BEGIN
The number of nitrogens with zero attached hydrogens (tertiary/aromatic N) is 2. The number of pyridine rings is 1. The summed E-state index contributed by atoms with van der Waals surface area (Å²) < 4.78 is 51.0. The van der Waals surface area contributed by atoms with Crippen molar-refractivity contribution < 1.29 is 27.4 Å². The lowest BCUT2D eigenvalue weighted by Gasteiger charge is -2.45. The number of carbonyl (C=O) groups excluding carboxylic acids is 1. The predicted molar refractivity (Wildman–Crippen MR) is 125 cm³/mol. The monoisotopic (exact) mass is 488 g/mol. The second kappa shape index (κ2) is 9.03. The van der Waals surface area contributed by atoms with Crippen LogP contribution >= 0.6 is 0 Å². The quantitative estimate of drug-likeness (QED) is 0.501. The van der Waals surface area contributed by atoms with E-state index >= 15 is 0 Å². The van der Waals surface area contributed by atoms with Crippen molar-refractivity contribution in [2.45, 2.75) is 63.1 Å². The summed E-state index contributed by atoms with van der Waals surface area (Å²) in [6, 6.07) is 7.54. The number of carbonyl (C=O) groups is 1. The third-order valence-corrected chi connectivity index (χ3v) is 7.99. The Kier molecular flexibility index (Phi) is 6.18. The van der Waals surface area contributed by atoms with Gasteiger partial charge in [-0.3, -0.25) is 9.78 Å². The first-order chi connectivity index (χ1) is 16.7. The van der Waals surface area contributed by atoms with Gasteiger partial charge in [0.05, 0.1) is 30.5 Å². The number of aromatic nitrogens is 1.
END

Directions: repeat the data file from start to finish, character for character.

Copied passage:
The number of nitrogens with zero attached hydrogens (tertiary/aromatic N) is 2. The number of pyridine rings is 1. The summed E-state index contributed by atoms with van der Waals surface area (Å²) < 4.78 is 51.0. The van der Waals surface area contributed by atoms with Crippen molar-refractivity contribution < 1.29 is 27.4 Å². The lowest BCUT2D eigenvalue weighted by Gasteiger charge is -2.45. The number of carbonyl (C=O) groups excluding carboxylic acids is 1. The predicted molar refractivity (Wildman–Crippen MR) is 125 cm³/mol. The monoisotopic (exact) mass is 488 g/mol. The second kappa shape index (κ2) is 9.03. The van der Waals surface area contributed by atoms with Crippen LogP contribution >= 0.6 is 0 Å². The quantitative estimate of drug-likeness (QED) is 0.501. The van der Waals surface area contributed by atoms with E-state index >= 15 is 0 Å². The van der Waals surface area contributed by atoms with Crippen molar-refractivity contribution in [2.45, 2.75) is 63.1 Å². The summed E-state index contributed by atoms with van der Waals surface area (Å²) in [6, 6.07) is 7.54. The number of carbonyl (C=O) groups is 1. The third-order valence-corrected chi connectivity index (χ3v) is 7.99. The Kier molecular flexibility index (Phi) is 6.18. The van der Waals surface area contributed by atoms with Gasteiger partial charge in [-0.3, -0.25) is 9.78 Å². The first-order chi connectivity index (χ1) is 16.7. The van der Waals surface area contributed by atoms with Gasteiger partial charge in [0.05, 0.1) is 30.5 Å². The number of aromatic nitrogens is 1.